“I followed my interest and all of these expressed who I am, but at the same time it was so diluted, and with so much time, energy and funds going to different projects that didn’t really strengthen each other…So three years ago, I decided to just focus on one thing, and that one thing was my initial love, video art,” he says, pointing out that his preferred medium has several practical advantages such as low transportation or insurance fees, making it “quite cost efficient.”
The collector is now organizing several awards in partnership with different institutions such as the LOOP Art Fair Video Art Award in Barcelona with Fundació Joan Miró, the ARCO Video Art Award in Madrid, and the CAC Award Latin-American Video Art in Ecuador.
Most recently the Han Nefkens Foundation awarded the first Buk Seoul Museum of Art Korean Video Art Production Award 2019 to the Moojin Brothers, who receive $15,000 towards funding the production of a new work which will be presented in 2020 at the Seoul museum. The Foundation is also committed to presenting the work in various art centres worldwide throughout 2020 and 2021.
In recent years, Nefkens has been particularly interested in supporting Asian artists: “I feel very much at home in Asia, I like the fact that they are very different from the way we are in the West. People are not so linear in their way of thinking, it’s much more circular. I like the idea that a lot is left unsaid in Asia, people infer a lot of things, they read in between the lines and I like that too. The directness of the Western world I find sometimes a bit unsettling,” the collector muses, adding “on the one hand there are so many cultures that are a thousand years old, and at the same time, in all these countries, you have the impression that the future is starting there now. There is a real hunger out there to know what’s going on in the rest of the world, and people are very eager to work, and do things.”
|Shirin Neshat, Tooba (Composited version) 2002 - Han Nefkens Foundation|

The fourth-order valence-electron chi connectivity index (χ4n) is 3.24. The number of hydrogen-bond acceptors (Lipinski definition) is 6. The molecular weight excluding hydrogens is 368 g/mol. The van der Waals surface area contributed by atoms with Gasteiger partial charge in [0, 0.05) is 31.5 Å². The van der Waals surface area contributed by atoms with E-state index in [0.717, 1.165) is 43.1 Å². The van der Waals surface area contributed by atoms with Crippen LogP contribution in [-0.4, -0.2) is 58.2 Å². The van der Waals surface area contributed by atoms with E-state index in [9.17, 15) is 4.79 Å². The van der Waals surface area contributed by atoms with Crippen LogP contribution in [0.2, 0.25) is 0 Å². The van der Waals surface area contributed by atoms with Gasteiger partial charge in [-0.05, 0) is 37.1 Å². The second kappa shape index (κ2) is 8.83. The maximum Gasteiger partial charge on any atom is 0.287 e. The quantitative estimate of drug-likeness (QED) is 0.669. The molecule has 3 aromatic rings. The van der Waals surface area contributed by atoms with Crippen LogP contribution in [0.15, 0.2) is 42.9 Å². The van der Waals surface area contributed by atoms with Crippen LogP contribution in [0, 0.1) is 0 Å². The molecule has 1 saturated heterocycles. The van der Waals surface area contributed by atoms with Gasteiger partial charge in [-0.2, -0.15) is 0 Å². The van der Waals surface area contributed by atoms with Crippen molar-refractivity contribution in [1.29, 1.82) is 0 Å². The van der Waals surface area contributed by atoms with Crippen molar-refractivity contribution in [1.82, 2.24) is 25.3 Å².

Nefkens says he never considered setting up a private museum: “I much prefer to support institutions that are already there rather than create a new one. Also, I’m not so much interested in the time and hassle that would go with administrating one; I prefer to focus all my time and energy in helping artists and production. The advantage is that we work on such an international level, and that would never have happened if I just had one museum in one place; and its’ wonderful and enriching to be able to get to know so many artists.”
Referring to descriptions of his role he says, “When people call me a collector, I feel collecting what? I collect experience, but that’s probably not what they mean. I don’t see myself as a mécène either, because it's not like artists or museums can come to me and ask me to finance their projects. That’s not what I do. I’m the one who thinks of projects and starts them. I really see myself more like an art initiator.”
While Han Nefkens may feel he’s “married” to video art, he admits he still keeps a “mistress” in high-end fashion: “I cannot be too severe with myself,” he says with a laugh.
Nefkens’ first brush with cutting-edge fashion art happened in Thailand while attending an international AIDS conference in 2004 when he spotted a series of dresses by Brazilian artist Adriana Bertini made of condoms. He then worked with José Teunissen, now a dean at the London College of Fashion, and set up the Han Nefkens Fashion on the Edge initiative to commission designers like Hussein Chalayan, Iris van Herpen and Walter Van Beirendonck, amongst others.
He also started regularly buying couture pieces from Viktor & Rolf, and his collection of 23 garments by them has been donated to the Museum Boijmans Van Beuningen, Rotterdam, and continues to be updated. The most recent addition is a dress from the spring/summer 2019 collection presented at Paris Fashion Week, a giant tulle creation with the message “I want a better world” spread across it.
“I continue buying work by Viktor&Rolf because I feel they are part of the Dutch culture heritage and I want the people in The Netherlands to know, even 50 years or 100 years from now, what they did. I don’t buy every show, but I buy regularly, just to give an idea of their development,” Nefkens says.
A version of this story was first published in A magazine (July 2019)